Ride-sharing services are not in the same league as taxis and traditional transportation services, and thus do not fall under the same set of rules.
By Jacob Engels
Ride-sharing service Uber is now facing a battle on yet another front following their arrival in Central Florida this past summer, which created an all out war between the company and the City of Orlando. Almost immediately after the popular ride-sharing service began operating in Orlando, the City of Orlando began ticketing and towing the private vehicles of Uber drivers, with tickets and fees sometimes exceeding $500.
Officials claim that the ride-sharing services are violating city regulations. These efforts were green lit by city officials, and Orlando Mayor Buddy Dyer who along several Orlando City Commissioners recieve heft campaign contributions from Uber competitors like Mears. Now, after Mears Transportation and other transportation services have seen profit margins drop – they are receiving help from the Orlando International Airport by way of a lawsuit against Uber, which is widely viewed as the superior preeminent ride-sharing service and superior to traditional cab services.
According to the Orlando Sentinel, the Orlando International Airport is suing Uber, ordering its drivers to stay off its property and seeking $150,000 in damages because the ride-sharing company isn’t paying any fees.
“There are approximately 600 companies which operate 7,000 vehicles that follow the rules at the airport. Uber is not complying, therefore the authority has been compelled to file a lawsuit,” said Orlando International Director Phil Brown.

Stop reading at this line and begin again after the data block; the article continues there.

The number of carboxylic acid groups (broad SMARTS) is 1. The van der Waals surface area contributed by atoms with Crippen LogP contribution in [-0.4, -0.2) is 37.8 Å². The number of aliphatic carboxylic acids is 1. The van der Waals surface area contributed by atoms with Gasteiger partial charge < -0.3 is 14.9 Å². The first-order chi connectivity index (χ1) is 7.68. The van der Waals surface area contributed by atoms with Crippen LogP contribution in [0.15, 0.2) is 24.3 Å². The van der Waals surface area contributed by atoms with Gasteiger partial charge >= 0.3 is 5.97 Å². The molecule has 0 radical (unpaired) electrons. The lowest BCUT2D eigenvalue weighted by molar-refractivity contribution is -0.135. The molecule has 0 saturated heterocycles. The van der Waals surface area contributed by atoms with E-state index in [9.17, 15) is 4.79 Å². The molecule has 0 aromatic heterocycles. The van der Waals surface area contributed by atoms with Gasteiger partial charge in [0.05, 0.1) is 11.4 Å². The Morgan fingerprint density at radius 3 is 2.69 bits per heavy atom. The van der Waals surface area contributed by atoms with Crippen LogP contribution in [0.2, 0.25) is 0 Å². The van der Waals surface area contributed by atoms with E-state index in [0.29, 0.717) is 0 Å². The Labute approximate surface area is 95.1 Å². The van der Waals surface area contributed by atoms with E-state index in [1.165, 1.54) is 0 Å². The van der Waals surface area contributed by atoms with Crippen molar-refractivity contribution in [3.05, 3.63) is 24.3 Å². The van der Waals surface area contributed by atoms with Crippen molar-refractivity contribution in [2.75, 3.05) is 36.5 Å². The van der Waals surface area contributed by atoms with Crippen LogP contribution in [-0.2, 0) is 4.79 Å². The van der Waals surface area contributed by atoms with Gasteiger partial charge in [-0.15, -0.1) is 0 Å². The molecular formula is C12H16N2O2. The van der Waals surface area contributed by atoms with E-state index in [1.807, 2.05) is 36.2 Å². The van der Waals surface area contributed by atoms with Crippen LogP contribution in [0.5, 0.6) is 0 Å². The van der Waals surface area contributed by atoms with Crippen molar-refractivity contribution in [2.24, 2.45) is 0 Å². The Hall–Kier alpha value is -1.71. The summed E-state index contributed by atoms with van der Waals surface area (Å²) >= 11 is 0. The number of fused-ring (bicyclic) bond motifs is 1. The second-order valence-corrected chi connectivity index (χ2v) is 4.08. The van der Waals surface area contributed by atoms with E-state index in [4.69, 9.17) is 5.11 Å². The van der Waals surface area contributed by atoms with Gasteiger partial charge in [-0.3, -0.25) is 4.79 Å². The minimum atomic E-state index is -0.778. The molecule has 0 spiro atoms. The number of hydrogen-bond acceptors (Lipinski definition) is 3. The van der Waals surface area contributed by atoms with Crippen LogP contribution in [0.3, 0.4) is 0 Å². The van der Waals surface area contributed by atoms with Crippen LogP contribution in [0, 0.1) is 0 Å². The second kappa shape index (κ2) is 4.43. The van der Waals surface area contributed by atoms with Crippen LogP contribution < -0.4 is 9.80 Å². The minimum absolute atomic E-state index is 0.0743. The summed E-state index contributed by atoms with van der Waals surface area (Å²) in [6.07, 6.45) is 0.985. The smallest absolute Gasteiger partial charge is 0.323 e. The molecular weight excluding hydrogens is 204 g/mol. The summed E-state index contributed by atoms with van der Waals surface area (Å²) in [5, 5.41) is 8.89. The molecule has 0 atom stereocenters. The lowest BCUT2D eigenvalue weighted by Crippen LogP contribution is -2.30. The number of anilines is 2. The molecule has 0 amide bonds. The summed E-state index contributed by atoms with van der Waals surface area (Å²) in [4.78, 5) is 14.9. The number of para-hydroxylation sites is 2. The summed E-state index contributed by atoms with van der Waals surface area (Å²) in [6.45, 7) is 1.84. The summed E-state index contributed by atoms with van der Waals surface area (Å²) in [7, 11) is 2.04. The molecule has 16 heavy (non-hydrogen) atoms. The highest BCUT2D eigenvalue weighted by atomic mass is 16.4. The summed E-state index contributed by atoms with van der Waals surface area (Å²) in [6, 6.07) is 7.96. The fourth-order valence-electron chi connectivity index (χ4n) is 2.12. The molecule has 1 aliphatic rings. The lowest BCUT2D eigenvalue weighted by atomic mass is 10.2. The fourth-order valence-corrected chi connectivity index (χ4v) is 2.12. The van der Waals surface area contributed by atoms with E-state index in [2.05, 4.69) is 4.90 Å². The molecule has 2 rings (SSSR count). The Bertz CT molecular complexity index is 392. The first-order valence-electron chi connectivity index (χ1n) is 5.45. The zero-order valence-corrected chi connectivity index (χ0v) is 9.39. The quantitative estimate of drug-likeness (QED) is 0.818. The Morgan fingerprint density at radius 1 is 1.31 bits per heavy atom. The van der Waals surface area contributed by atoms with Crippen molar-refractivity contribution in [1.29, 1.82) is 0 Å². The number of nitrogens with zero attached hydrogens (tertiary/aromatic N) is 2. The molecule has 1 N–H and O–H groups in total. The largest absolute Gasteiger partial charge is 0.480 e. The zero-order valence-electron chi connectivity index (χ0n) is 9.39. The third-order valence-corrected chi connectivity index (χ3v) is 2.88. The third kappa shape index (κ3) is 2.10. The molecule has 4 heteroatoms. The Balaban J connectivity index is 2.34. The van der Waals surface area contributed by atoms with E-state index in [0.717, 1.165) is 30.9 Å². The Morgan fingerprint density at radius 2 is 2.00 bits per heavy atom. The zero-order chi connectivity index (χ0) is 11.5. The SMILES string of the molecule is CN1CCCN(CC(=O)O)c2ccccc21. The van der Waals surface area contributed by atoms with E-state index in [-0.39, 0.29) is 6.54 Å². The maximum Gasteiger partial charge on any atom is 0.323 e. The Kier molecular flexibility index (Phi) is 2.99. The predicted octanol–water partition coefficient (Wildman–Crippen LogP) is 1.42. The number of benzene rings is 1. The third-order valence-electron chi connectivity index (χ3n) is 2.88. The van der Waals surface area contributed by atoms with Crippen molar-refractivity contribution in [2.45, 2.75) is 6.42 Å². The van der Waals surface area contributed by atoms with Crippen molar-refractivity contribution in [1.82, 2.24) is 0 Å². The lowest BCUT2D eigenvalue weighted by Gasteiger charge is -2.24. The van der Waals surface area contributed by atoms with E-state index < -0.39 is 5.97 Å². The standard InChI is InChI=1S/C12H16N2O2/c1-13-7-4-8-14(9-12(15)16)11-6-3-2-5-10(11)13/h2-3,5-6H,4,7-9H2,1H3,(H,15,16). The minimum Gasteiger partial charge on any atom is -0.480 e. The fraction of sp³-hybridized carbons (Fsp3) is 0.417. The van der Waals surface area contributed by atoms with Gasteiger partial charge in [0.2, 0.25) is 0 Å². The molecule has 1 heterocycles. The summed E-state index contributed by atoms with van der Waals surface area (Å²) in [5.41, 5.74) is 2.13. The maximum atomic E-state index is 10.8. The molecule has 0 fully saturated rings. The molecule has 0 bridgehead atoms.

The problem with the lawsuit? Privately operated ride-sharing services like Uber are not in the same league or category as the quintessential yellow cab. Uber drivers are independent contractors who use their own vehicles, and pass a background check and carry their own insurance. They work their own hours, and simply utilize the Uber app to find individuals looking for help getting from point A to point B.
Fees average 30% less than that of traditional cab fares, and that’s what has the elected officials and now Orlando International Airport worrying. You see, for elected officials it’s about keeping big campaign donors like Mears happy – who fear that Uber will continue to cut into their profits.
For OIA, it’s about the bottom line – they make close to $10 million yearly from fees they collect from traditional transportation services. Major cities around the world have allowed Uber and other ride-sharing services to flourish and it’s about time the City of Orlando allows the marketplace and citizens the access they deserve to legitimate, albeit less traditional methods of transportation.
Jacob Engels, is the Founder of East Orlando Post & Seminole County Post. He is a seasoned political operative who has led numerous statewide political groups and has worked on several high-profile local, statewide, and national races. Jacob has been interviewed on national television & radio programs, with his work having been featured in the Orlando Sentinel, New York Times, Washington Post, Miami Herald and other publications nationwide. He can be reached at email@example.com